Saturday, February 09, 2008

Not my original plan

First lace scarf
Originally uploaded by fiberbrarian
Starting on a knitted lace scarf last night was not my plan. The night before Hat Attack? Start a new project???

I did two bumps last night. The rest I did this morning, waiting for my courage (and the pancakes) to kick in so I could head out into the blizzard. Since I live in town, the blizzard is not too bad -- just horribly cold. (-6'F, windchill -33. winds at 26mph gusting to 34mph)

This lace scarf is SOOOO fun! Now I sort of understand how people can get addicted to lace.

I found this in the Web catalog ( The pattern is from Misti Alpaca ( Here's the link to Asphodel Lace Scarf (

This scarf pattern tells you to knit the two ends first (this is 5/9th of one end - there will be 9 bumps when it's completed). Then turn the bumpy side down and pick up stitches from the smooth end and begin knitting the scarf. It's the scarf pattern that boggles my mind - it's covered in little lacy stars!

BTW: the flash on the camera really ruined the subtle coloring of this yarn. I hadn't even seen the striping until I looked at the flash picture. The color is quiet - subtle - Anne Black - includes black and purple and navy and bronze/copper. Gorgeous.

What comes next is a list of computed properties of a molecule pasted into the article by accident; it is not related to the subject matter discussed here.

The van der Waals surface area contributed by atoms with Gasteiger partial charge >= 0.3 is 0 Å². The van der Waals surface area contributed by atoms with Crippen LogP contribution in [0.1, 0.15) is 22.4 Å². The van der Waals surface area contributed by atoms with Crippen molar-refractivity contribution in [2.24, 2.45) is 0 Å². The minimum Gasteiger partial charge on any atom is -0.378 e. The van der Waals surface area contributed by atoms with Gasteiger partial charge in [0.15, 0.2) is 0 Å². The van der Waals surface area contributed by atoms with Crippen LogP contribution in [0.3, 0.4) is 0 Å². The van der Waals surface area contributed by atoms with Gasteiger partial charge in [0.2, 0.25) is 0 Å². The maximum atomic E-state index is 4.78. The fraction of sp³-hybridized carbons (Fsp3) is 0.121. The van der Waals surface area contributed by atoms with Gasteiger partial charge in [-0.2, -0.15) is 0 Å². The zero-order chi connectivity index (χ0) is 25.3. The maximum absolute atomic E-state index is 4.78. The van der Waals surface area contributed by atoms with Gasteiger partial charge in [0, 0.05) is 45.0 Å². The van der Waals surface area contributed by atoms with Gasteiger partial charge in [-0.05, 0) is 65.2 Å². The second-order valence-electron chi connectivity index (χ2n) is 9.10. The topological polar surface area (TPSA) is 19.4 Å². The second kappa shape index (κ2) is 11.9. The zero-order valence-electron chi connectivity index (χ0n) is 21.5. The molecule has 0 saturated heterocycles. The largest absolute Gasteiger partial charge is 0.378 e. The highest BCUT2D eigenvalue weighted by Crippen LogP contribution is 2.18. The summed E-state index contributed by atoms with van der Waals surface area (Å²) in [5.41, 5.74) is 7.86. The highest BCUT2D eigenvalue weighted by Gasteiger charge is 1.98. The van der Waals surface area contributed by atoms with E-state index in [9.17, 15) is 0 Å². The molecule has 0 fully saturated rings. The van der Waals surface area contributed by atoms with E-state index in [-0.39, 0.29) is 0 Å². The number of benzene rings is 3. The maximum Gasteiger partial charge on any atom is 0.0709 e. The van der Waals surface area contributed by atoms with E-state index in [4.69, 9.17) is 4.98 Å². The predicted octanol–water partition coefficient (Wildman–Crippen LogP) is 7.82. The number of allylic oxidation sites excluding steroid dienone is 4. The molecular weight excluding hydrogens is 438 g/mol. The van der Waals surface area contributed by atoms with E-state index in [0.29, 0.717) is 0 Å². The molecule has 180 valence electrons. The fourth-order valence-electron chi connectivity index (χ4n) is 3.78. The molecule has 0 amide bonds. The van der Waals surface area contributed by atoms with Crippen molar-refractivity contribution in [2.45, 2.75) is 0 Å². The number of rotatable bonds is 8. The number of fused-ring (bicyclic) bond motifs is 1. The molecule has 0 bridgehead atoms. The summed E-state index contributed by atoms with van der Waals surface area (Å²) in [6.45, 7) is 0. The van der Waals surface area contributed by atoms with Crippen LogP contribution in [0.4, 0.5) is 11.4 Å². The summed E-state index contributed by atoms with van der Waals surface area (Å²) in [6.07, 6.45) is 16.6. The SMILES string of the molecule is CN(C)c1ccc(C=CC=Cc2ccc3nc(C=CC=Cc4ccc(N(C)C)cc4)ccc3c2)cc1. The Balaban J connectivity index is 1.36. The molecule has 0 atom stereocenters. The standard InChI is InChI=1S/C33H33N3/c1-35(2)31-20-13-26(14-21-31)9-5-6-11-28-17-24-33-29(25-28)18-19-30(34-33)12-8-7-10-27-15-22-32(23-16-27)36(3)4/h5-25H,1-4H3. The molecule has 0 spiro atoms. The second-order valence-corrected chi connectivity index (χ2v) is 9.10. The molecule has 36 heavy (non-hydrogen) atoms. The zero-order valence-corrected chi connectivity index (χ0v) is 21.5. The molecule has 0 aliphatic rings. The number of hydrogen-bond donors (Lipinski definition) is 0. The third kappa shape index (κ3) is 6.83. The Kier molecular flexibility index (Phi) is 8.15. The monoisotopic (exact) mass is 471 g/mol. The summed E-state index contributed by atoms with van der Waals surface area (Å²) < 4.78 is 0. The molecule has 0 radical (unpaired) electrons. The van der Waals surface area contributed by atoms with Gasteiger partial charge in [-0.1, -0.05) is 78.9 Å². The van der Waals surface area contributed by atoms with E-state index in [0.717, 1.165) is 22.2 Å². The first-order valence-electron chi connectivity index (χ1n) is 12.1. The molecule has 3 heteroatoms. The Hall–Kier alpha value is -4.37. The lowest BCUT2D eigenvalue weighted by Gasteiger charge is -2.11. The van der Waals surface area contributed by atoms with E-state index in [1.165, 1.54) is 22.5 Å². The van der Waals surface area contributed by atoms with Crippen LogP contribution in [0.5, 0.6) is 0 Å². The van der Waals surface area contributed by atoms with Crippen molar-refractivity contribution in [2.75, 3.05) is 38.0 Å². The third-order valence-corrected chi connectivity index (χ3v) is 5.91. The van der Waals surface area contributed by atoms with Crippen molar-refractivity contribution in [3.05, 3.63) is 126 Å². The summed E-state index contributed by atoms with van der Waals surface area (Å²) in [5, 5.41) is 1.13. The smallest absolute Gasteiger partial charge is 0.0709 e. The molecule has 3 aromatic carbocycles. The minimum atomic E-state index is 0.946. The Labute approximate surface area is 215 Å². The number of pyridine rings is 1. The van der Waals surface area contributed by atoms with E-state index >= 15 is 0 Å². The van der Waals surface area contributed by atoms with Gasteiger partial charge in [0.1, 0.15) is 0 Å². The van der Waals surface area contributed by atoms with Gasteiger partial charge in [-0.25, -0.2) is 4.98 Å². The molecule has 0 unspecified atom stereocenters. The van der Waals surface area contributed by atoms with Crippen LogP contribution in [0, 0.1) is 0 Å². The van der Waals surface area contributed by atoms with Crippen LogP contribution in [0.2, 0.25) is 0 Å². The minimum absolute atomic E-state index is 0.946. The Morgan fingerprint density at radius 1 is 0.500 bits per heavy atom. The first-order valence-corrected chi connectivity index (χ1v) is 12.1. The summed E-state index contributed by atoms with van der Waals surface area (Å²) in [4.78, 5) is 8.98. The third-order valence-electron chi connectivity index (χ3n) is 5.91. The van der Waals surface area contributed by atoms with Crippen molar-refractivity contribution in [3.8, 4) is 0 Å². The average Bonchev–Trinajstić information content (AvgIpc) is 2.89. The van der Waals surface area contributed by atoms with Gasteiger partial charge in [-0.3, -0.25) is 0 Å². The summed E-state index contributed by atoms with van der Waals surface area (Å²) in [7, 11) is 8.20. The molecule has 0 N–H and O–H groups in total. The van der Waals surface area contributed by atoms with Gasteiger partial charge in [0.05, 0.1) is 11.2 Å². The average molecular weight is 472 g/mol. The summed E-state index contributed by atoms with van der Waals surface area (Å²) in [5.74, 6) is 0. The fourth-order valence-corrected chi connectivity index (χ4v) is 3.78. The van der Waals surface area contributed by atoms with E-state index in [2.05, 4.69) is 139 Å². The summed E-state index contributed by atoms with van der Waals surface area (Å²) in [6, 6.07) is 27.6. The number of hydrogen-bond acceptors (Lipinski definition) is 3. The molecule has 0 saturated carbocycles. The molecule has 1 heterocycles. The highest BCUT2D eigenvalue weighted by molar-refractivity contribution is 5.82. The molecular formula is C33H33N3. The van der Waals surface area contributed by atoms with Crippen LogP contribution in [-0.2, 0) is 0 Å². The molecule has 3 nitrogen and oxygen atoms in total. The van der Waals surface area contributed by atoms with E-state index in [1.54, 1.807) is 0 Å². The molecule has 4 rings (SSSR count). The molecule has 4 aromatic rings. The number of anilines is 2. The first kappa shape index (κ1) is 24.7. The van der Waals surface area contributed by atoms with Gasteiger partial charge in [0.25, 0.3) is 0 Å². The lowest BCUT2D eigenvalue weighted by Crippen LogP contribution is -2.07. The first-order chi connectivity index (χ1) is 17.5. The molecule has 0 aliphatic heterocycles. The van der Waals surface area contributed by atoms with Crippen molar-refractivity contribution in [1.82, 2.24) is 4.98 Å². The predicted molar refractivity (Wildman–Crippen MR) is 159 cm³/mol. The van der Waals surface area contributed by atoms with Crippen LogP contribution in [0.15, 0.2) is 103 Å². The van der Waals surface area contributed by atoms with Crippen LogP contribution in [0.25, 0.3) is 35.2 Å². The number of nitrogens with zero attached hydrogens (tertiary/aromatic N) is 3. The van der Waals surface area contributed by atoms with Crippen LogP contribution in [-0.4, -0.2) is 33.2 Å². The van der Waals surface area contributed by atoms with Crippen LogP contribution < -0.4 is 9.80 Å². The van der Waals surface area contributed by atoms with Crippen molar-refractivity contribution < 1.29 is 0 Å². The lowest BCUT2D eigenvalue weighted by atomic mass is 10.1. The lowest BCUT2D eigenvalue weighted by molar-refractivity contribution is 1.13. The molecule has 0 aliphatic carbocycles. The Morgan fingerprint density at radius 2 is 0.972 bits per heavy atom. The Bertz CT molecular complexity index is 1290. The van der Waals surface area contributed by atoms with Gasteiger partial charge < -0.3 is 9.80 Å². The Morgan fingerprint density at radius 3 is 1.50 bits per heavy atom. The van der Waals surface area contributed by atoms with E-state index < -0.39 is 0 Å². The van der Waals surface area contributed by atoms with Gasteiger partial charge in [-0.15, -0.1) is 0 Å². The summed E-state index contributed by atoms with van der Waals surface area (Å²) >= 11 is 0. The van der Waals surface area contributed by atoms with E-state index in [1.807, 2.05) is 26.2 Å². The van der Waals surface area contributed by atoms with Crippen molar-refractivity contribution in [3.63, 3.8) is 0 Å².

I was going to take a picture of the blizzard to show you what a blizzard can look like in town - and I actually stopped on my way into the building, and then realized I would have to take off my mittens. I didn't even get to the part about having to take the camera out of its bag, aim and focus, etc. The thought of taking my mittens off stopped me cold. So - think about horizontal fog...whapping at you...and instead of that misty dewy feeling substitute a sharp angular biting sensation. That's the Cliff Note version of a blizzard in town.

Seriously, I had planned to come in really early to get the Hat Attack pattern. Hearing the wind that came in about 4am made me think that I'd wait a bit. Then listening to the radio - a sheriff from a little town up north called in asking for help. He asked that the radio broadcast a message to the woman who had been stranded for three hours in a ditch somewhere, with low fuel and a now-dead cell phone: "Hang on. We're trying to get to you." He called later to say the same thing to a man who was stuck (except that he had a full gas tank). Much later, or so it seemed, he called in to say they'd gotten the lady, and they were on the way to the man. Visibility could be measured in feet.

Seriously. You don't mess with blizzards. You take Mother Nature very seriously.

Okay - off to Hat Attack!

(One more thing: the KnitPicks ( catalog references 'doing cables' tutorials on their Web site. I need to let my assassin know - she's new at cables.)

No comments: